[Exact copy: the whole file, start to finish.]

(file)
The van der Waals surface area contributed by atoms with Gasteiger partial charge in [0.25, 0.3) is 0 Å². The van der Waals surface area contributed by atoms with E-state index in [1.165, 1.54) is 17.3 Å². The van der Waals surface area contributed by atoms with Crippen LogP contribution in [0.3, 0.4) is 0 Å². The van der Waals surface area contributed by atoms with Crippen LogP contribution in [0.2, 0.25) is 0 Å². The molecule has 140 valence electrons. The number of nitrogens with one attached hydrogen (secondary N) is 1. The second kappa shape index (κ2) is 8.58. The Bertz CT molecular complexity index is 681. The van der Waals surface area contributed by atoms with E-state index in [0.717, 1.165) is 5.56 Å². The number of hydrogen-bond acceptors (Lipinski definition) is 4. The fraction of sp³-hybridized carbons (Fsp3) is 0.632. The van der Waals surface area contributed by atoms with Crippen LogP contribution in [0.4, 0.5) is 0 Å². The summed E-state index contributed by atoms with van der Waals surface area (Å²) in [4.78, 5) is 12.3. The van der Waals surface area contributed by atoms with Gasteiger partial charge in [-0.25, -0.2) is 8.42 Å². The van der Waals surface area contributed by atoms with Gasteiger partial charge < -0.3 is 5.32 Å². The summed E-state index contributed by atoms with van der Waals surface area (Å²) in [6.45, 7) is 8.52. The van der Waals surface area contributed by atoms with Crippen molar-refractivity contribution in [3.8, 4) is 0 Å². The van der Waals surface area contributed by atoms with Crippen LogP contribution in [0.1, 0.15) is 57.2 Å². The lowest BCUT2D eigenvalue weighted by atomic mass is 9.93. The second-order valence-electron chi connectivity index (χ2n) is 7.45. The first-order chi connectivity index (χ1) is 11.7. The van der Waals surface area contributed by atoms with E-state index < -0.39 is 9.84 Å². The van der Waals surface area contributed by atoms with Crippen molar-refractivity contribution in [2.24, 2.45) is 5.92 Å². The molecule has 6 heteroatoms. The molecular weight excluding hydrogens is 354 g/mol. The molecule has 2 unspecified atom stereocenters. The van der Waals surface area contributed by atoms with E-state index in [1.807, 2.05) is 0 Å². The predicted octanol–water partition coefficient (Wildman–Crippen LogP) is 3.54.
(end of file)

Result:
The van der Waals surface area contributed by atoms with Gasteiger partial charge in [0.25, 0.3) is 0 Å². The van der Waals surface area contributed by atoms with E-state index in [1.165, 1.54) is 17.3 Å². The van der Waals surface area contributed by atoms with Crippen LogP contribution in [0.3, 0.4) is 0 Å². The van der Waals surface area contributed by atoms with Crippen LogP contribution in [0.2, 0.25) is 0 Å². The molecule has 140 valence electrons. The number of nitrogens with one attached hydrogen (secondary N) is 1. The second kappa shape index (κ2) is 8.58. The Bertz CT molecular complexity index is 681. The van der Waals surface area contributed by atoms with E-state index in [0.717, 1.165) is 5.56 Å². The number of hydrogen-bond acceptors (Lipinski definition) is 4. The fraction of sp³-hybridized carbons (Fsp3) is 0.632. The van der Waals surface area contributed by atoms with Crippen LogP contribution in [0.4, 0.5) is 0 Å². The summed E-state index contributed by atoms with van der Waals surface area (Å²) in [4.78, 5) is 12.3. The van der Waals surface area contributed by atoms with Gasteiger partial charge in [-0.25, -0.2) is 8.42 Å². The van der Waals surface area contributed by atoms with Gasteiger partial charge < -0.3 is 5.32 Å². The summed E-state index contributed by atoms with van der Waals surface area (Å²) in [6.45, 7) is 8.52. The van der Waals surface area contributed by atoms with Crippen molar-refractivity contribution in [3.8, 4) is 0 Å². The van der Waals surface area contributed by atoms with Crippen LogP contribution in [0.1, 0.15) is 57.2 Å². The lowest BCUT2D eigenvalue weighted by atomic mass is 9.93. The second-order valence-electron chi connectivity index (χ2n) is 7.45. The first-order chi connectivity index (χ1) is 11.7. The van der Waals surface area contributed by atoms with E-state index < -0.39 is 9.84 Å². The van der Waals surface area contributed by atoms with Crippen molar-refractivity contribution in [2.24, 2.45) is 5.92 Å². The molecule has 6 heteroatoms. The molecular weight excluding hydrogens is 354 g/mol. The molecule has 2 unspecified atom stereocenters. The van der Waals surface area contributed by atoms with E-state index in [1.807, 2.05) is 0 Å². The predicted octanol–water partition coefficient (Wildman–Crippen LogP) is 3.54.